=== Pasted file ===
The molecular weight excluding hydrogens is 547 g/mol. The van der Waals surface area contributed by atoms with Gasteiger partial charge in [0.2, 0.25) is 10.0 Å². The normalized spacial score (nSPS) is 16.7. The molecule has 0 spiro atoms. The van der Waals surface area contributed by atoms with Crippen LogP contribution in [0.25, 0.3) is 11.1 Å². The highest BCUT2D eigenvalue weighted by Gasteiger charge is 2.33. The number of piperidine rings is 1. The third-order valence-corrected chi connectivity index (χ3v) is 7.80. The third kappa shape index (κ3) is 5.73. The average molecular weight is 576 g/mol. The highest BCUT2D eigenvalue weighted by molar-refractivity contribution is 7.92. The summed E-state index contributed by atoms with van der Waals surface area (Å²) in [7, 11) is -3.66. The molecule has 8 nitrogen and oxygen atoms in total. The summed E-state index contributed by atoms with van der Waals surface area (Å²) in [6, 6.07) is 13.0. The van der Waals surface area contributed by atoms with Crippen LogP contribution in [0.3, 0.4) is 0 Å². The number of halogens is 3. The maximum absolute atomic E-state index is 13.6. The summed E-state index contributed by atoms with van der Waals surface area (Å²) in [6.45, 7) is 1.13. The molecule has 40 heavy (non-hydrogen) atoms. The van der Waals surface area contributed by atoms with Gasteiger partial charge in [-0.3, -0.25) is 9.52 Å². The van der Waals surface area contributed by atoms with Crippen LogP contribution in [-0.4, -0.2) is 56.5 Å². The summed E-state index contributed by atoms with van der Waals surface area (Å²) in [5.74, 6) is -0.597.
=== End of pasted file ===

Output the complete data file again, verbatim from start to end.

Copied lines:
The molecular weight excluding hydrogens is 547 g/mol. The van der Waals surface area contributed by atoms with Gasteiger partial charge in [0.2, 0.25) is 10.0 Å². The normalized spacial score (nSPS) is 16.7. The molecule has 0 spiro atoms. The van der Waals surface area contributed by atoms with Crippen LogP contribution in [0.25, 0.3) is 11.1 Å². The highest BCUT2D eigenvalue weighted by Gasteiger charge is 2.33. The number of piperidine rings is 1. The third-order valence-corrected chi connectivity index (χ3v) is 7.80. The third kappa shape index (κ3) is 5.73. The average molecular weight is 576 g/mol. The highest BCUT2D eigenvalue weighted by molar-refractivity contribution is 7.92. The summed E-state index contributed by atoms with van der Waals surface area (Å²) in [7, 11) is -3.66. The molecule has 8 nitrogen and oxygen atoms in total. The summed E-state index contributed by atoms with van der Waals surface area (Å²) in [6, 6.07) is 13.0. The van der Waals surface area contributed by atoms with Crippen LogP contribution in [0.3, 0.4) is 0 Å². The number of halogens is 3. The maximum absolute atomic E-state index is 13.6. The summed E-state index contributed by atoms with van der Waals surface area (Å²) in [6.45, 7) is 1.13. The molecule has 40 heavy (non-hydrogen) atoms. The van der Waals surface area contributed by atoms with Gasteiger partial charge in [-0.3, -0.25) is 9.52 Å². The van der Waals surface area contributed by atoms with Crippen LogP contribution in [-0.4, -0.2) is 56.5 Å². The summed E-state index contributed by atoms with van der Waals surface area (Å²) in [5.74, 6) is -0.597.